The oldest manuscripts found at Qumran were fragments of Old Testament manuscript copies from the third century B.C. The majority of the manuscripts, however, date from the two centuries preceding the turn of the era and the first century following it, that is, the time when the group that wrote and copied the scrolls lived at Qumran.
The number of texts found is over two hundred. Many of the scrolls are, however, so badly damaged that only odd fragments are left.
For further information about this subject see http://metalab.unc.edu/expo/deadsea.scrolls.exhibit/intro.html
The Zealots (Greek zelotes, 'zealot') was a general term for a person who was zealous for a cause, in particular for the religious group he belonged to. One of Jesus' twelve disciples was a Simon who bore this nickname.
Later the name Zealots came to refer to a rebel organization which supported armed resistance to Rome. This group only became a united, recognizable party just before the Jewish War.
The Jewish Diaspora
Diaspora means 'dispersion'. The term was used of Jewish communities living outside Palestine.
At the beginning of the Christian era there were Jews living all over the Roman Empire and in the East beyond the frontiers of the Empire. They lived in the country and in the towns, and they came from all social classes and professions. Their customs were known everywhere, even if they were not always regarded favourably. On the other hand, their strict monotheism and high moral standards attracted many, and they often had influential patrons.
Sometimes non-Jews joined the Jewish community. Those who converted and became full members were called proselytes. Becoming a member was preceded by ritual purification (baptism) and in the case of male proselytes by circumcision. At the same time the newcomers committed themselves to observing the commands of the Torah. This was a great deal to ask, and the number of proselytes remained fairly small.
"God-fearers" was the name for non-Jews who instead of becoming proselytes were satisfied with observing the Jewish way of life and taking part in the life of the Jewish community as far as it was possible. This group later become fertile ground for early Christian missionary work.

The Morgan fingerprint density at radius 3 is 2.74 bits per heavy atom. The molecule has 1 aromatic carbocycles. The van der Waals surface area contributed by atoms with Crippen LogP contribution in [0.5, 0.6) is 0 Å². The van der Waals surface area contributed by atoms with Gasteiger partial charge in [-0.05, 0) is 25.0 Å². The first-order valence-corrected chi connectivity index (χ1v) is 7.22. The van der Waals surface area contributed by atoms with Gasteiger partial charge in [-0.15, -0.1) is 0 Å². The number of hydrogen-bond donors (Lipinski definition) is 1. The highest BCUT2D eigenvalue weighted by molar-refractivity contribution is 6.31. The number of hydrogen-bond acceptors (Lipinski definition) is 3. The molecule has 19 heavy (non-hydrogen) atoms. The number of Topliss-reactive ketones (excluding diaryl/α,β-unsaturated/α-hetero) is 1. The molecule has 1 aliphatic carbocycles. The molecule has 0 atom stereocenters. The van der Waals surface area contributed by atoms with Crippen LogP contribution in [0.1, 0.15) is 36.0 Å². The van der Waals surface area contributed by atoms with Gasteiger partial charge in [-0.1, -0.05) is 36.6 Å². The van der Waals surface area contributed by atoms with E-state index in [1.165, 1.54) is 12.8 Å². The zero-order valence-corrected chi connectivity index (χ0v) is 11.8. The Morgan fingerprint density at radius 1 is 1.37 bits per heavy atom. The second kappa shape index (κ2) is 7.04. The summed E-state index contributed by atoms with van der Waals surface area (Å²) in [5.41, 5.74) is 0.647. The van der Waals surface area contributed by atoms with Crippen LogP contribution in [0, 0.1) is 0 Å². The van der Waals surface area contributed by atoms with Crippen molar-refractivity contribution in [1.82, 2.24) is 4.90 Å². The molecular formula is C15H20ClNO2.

Diaspora Jews also met in synagogues, the size and manner of construction of which depended on the resources of the community. In large towns there might be several. The head of the synagogue was the spiritual leader and senior teacher of the community. Temporal matters were looked after by the council of elders, the secretary acting as bookkeeper and correspondent. The synagogue servant was responsible for maintaining the property and for keeping order and if necessary he led the prayers.
Besides being a place of worship the synagogue had a Torah school. The synagogue also functioned as a communal meeting-place and as somewhere where people from various professions could meet together.
Graeco-Roman society set its members certain obligations, not all of which could be fulfilled by Torah-observant Jews. Thus they were granted exemptions, for instance in relation to the cult of the emperor and service in the army.
The Purity and Holiness Code
Regulations concerning purity and holiness are found in many cultures in different parts of the world. The terms 'clean' and 'unclean' did not then refer to cleanliness and getting dirty in the present sense of the words. Rather it was a question of the kind of actions, substances, matters, objects and places which it was desired to place out of bounds for the community.